Director : Martin Scorsese
Screenplay : John Logan (based on the book The Invention of Hugo Cabret by Brian Selznick)
MPAA Rating : PG
Year of Release : 2011
Stars : Ben Kingsley (Georges Méliès), Sacha Baron Cohen (Station Inspector), Asa Butterfield (Hugo Cabret), Chloë Grace Moretz (Isabelle), Ray Winstone (Uncle Claude), Emily Mortimer (Lisette), Christopher Lee (Monsieur Labisse), Helen McCrory (Mama Jeanne), Michael Stuhlbarg (Rene Tabard), Frances de la Tour (Madame Emilie), Richard Griffiths (Monsieur Frick), Jude Law (Hugo’s Father), Kevin Eldon (Policeman), Gulliver McGrath (Young Tabard), Shaun Aylward (Street Kid), Emil Lager (Django Reinhardt)
Martin Scorsese’s Hugo, a paean to the birth and continual rebirth of movie magic, takes place in and around the fantastically exaggerated confines of a Parisian railway station in 1931. The protagonist is Hugo Cabret (Asa Butterfield), a young boy whose life is turned upside down when his beloved father (Jude Law), a museum curator and clockmaker, dies, leaving him in the care of his Uncle Claude (Ray Winstone), a boorish inebriate responsible for keeping the station’s numerous clocks working. At some point Uncle Claude disappears, leaving Hugo to live on his own in the bowels of the railway station, secretly winding and repairing the clocks and hoping that he doesn’t draw the attention of the dreaded Station Inspector (Sacha Baron Cohen), who takes special delight in rounding up parentless children and sending them off to the orphanage.
Hugo has also been hard at work trying to repair a unique automaton, a mechanical man that his father found in the museum attic and they had been working on when he died. The automaton is Hugo’s passion, and he feels that if he can make it work again, he can somehow reconnect with his lost dad. This leads him to steal various clockwork parts from a toy stand run by a grumpy old man (Ben Kingsley) who one day catches him and confiscates his notebook, which contains his father’s plans for fixing the automaton. Hugo follows the man home and meets Isabelle (Chloë Grace Moretz), his adopted goddaughter, who determines to help Hugo get his notebook back. They eventually discover that the old man is none other than Georges Méliès, who at the turn of the century was almost single-handedly responsible for introducing fantasy and science fiction to the nascent cinema, which at the time many people dismissed as a passing fad. A stage magician and illusionist by trade, Méliès recognized the power of the motion picture camera to not just record reality (as Thomas Edison and the Lumière Brothers did), but to manipulate and transform it. For Méliès, the movies were the greatest magic trick of all time, and he made more than 500 of them between 1896 and 1913, winning widespread popularity throughout Europe and the United States. However, Méliès’s overtly theatrical style did not advance as the years went on, and he later fell into bankruptcy and obscurity.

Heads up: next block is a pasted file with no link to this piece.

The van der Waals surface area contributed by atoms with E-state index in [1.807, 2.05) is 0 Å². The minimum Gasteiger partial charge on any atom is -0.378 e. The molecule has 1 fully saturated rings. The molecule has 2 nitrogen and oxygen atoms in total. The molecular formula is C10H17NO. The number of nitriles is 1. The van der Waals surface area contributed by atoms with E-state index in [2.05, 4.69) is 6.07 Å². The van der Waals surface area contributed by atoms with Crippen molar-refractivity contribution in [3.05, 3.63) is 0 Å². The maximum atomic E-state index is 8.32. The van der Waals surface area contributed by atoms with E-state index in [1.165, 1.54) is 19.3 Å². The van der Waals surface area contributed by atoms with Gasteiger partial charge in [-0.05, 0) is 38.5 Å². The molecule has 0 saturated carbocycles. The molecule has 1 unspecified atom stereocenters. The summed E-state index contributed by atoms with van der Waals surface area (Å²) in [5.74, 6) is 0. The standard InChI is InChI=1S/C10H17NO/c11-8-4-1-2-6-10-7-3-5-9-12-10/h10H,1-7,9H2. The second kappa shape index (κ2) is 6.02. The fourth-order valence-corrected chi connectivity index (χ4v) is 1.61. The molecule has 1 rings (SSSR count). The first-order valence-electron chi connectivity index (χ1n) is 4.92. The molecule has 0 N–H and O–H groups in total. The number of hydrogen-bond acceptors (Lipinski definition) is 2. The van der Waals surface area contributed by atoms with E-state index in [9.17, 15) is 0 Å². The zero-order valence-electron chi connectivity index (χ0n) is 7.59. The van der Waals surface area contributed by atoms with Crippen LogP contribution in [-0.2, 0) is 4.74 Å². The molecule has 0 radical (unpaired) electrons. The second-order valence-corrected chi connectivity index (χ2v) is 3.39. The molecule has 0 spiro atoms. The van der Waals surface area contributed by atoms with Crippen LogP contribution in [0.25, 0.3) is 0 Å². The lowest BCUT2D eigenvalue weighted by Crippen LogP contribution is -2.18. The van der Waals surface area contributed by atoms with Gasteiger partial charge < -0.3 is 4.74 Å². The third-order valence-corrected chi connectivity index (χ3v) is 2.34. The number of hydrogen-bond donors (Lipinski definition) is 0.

His discovery by Hugo and Rene Tabard (Michael Stuhlbarg), a fictional film scholar who catalogued Méliès’s achievements but mistakenly thought he had died in World War I, is the film’s emotional core (the myth of the forgotten old man reignited by a child who still believes in him). Scorsese’s love of film history and passion for film preservation coils throughout the film, and it is never more alive than when he flashes back to the turn of the century and recreates the behind-the-scenes work on several of Méliès’s films, including Fairyland: Kingdom of the Fairies (1903) and Palace of the Arabian Nights (1905), which were shot in a specially designed glass studio behind his house. When Méliès, as a vibrant filmmaker at the height of his artistic prowess, leans down to Tabard as a child and tells him that “this is where dreams are made,” you can almost hear Scorsese’s voice. At one point, the film comes to a narrative halt so that Scorsese can give us a brief, dazzling history of the movies’ first three decades, which include flashes of everything from the Edison Company’s 1894 experimental sound film to Louise Brooks vamping it up in Pandora’s Box (1929). He also infuses numerous scenes with echoes of famous silent films: Harold Lloyd dangling precariously from a clockface in Safety Last! (1923) is recreated when Hugo must climb onto the giant clock outside the station to avoid being discovered by the Station Inspector, and while a dream sequence in which Hugo sees a spectacular train crash is based on the famous 1895 derailment of the Granville–Paris Express, it also echoes the early cinema’s obsession with trains, whether they be arriving in stations, purposefully colliding, or functioning as vehicles for the camera to capture a direct view of the onrushing scenery.